The Word on Bowa : Twelve Who Know Say He Has a Temper but Plays to Win
Larry Bowa never made his high school baseball team. Apparently the coach hated Bowa’s father, so he took it out on Bowa and cut him four straight years.
Today, nearly 25 years later, Larry Bowa begins his big league managing career with the Padres.
Twelve people who had to put up with him along the way were recently asked: “How do you think Larry will do as a manager?”
Paul, who played and managed in the St. Louis Cardinal organization, had a nasty temper, and his son Larry kind of copied him. At American Legion games, fans would see Larry screaming and h1869376613off the old block, huh?”
So Paul, afraid he was going to end up fighting some of these spectators, used to watch Larry’s games by himself in right field.
Paul’s rift with the coach at Larry’s high school, Bill Whitehead, started when the two were managing against each other in American Legion ball.
“Maybe he didn’t like Larry, but he made this silly excuse,” Paul said. “Larry played basketball, and it overlapped with the baseball season. Whitehead said he didn’t want basketball players, but then he did let some play. We’d gotten into some verbal arguments when he managed against me, and he took it out on Larry to get back at me. But it just gave Larry more incentive.”
Paul’s comment on Larry as a big league manager:
“Well, when I managed I’d get on umpires pretty bad, and it rubbed off (on Larry). I play to win, and I put that in Larry, I guess. But he never used to swear at home. No, no, no. Just on the ball diamond. I guess he wanted to do so great, he’d get mad at himself.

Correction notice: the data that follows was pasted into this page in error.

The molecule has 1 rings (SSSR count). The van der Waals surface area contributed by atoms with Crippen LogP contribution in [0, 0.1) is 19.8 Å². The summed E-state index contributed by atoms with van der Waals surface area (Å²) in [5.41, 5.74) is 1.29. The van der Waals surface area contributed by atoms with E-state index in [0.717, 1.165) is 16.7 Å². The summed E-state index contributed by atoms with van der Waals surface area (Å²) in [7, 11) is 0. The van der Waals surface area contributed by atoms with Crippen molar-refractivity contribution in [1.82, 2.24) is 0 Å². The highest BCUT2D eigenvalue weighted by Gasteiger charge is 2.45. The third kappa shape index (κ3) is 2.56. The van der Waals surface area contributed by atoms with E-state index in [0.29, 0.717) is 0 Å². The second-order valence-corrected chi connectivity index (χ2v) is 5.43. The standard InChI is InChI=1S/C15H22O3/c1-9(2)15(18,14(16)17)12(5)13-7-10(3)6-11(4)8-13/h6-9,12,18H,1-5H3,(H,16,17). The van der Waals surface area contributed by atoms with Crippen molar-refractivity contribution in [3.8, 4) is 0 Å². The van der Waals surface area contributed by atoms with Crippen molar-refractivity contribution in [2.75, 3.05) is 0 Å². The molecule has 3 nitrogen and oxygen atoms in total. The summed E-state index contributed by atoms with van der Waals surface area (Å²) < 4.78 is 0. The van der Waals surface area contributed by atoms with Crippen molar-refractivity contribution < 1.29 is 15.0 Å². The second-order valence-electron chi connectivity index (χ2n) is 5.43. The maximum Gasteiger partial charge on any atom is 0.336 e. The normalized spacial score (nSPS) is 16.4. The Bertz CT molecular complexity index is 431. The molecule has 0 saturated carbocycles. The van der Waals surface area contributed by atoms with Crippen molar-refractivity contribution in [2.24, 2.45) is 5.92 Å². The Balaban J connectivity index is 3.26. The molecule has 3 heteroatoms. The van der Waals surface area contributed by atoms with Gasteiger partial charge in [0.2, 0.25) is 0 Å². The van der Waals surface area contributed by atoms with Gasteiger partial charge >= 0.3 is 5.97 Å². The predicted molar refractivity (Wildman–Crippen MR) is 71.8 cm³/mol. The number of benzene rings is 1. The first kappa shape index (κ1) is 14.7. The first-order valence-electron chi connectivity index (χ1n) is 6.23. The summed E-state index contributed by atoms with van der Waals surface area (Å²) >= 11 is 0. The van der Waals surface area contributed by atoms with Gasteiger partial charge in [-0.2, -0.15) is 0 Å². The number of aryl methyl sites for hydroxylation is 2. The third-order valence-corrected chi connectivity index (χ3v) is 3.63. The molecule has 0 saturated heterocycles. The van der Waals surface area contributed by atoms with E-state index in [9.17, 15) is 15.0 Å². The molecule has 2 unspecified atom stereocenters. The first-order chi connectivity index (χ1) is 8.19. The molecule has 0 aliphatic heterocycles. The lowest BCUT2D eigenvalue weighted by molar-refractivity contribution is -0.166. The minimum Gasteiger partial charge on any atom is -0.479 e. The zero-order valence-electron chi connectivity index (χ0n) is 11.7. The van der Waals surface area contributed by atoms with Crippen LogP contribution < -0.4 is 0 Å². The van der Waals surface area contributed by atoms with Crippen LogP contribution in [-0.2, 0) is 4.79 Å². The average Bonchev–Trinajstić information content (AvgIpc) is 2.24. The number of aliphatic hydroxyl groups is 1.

“But I tell you, if he manages with the same determination he played ball with, he should be great.”
Bandy, who coached Bowa at Sacramento City College, had played ball against Bowa’s father and knew the Bowa family pretty well. So he gave Bowa a shot at making his team, even though Larry, at 5-feet 11-inches, weighed about 140 pounds.
But Bowa was pretty vicious for his size. Once, he was thrown out of both games of a doubleheader. In the first game, he was called out on strikes in the first inning, cursed and got tossed. In the second game, he thought he’d beaten out a bunt in the second inning and again got tossed.
Bandy’s comment on Bowa as a big league manager:
“No one thought he’d do anything as a player. He was so small. But he surprised a lot of people. Here’s a kid who never played high school ball, but he hit over .300 his sophomore year and made all-conference. He’s a tough guy. And I think he’ll instill that in his players.”
Mauch was manager of the Phillies when Bowa signed out of junior college. He never managed Bowa, but watched him flailing away during spring training batting practice and said: “I can see him, but I can’t hear him.”
Mauch’s comment on Bowa as a big league manager:
“His personality attracted me back in the old days. But all he could do was run and catch. If you’d told me he’d get 2,000 major league hits, I’d have said you were crazy.
“But guys that learn how to play the hard way usually have the ability to teach people how to play. I’m sure he’ll be a good manager.”